LOREEN A. HERWALDT, M.D.; GEORGE W. GORMAN, B.S.; TERESA McGRATH, M.D.; SANDU TOMA, M.D.; BONNIE BRAKE, M.S.; ALLEN W. HIGHTOWER, M.S.; J. JONES, M.D.; ARTHUR L. REINGOLD, M.D.; PETER A. BOXER, M.D.; PATRICK W. TANG, M.Sc.; C. WAYNE MOSS, Ph.D.; HAZEL WILKINSON, Ph.D.; DON J. BRENNER, Ph.D.; ARNOLD G. STEIGERWALT, B.S.; CLAIRE V. BROOME, M.D.
From 15 to 21 August 1981, Pontiac fever affected 317 automobile assembly plant workers. Results of serologic tests were negative for Mycoplasma, Chlamydia, respiratory tract viruses, and previously described legionellae. A gram-negative, rod-shaped organism (WO-44C) that did not grow on blood agar, required L-cysteine for growth, and contained large amounts of branched-chain fatty acids was isolated from a water-based coolant. The organism did not react with antisera against other legionellae, and on DNA hybridization the organism was less than 10% related to other Legionella species. Geometric mean titers found by indirect fluorescent antibody testing to WO-44C were significantly higher in ill employees than in controls (p = 0.0001). Attack rates by department decreased linearly with the department's distance from the implicated coolant system. The etiologic agent apparently was a new Legionella species; we propose the name Legionella feeleii species nova (AATC 35072). This is the first outbreak of nonpneumonic legionellosis in which the etiologic agent is not L. pneumophila, serogroup 1.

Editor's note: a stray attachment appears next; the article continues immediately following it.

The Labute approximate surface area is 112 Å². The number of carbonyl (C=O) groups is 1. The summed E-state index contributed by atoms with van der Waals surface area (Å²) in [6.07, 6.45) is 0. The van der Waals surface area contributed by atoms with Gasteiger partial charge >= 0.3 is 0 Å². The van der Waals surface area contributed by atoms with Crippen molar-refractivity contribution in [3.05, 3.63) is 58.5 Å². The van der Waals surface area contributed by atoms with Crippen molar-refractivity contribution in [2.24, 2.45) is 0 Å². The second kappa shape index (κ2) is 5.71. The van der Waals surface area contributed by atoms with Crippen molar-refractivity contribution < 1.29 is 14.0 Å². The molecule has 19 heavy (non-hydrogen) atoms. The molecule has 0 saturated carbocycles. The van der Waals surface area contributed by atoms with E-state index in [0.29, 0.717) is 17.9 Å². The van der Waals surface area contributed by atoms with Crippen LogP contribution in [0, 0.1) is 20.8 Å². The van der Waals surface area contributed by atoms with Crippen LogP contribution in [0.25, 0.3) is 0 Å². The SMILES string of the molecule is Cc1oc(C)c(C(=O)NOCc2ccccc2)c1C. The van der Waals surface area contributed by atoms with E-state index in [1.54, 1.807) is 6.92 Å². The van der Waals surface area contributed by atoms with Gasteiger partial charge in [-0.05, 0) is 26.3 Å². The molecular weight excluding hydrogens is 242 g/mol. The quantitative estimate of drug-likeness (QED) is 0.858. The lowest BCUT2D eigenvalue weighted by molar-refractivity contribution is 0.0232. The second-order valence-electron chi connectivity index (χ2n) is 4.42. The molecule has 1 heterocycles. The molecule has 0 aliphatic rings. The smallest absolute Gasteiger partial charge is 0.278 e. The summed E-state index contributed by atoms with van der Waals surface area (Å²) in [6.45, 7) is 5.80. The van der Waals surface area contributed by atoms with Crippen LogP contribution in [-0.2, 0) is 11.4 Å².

HERWALDT LA, GORMAN GW, McGRATH T, et al. A New Legionella Species, Legionella feeleii Species Nova, Causes Pontiac Fever in an Automobile Plant. Ann Intern Med. 1984;100:333–338. doi: 10.7326/0003-4819-100-3-333
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Published: Ann Intern Med. 1984;100(3):333-338.
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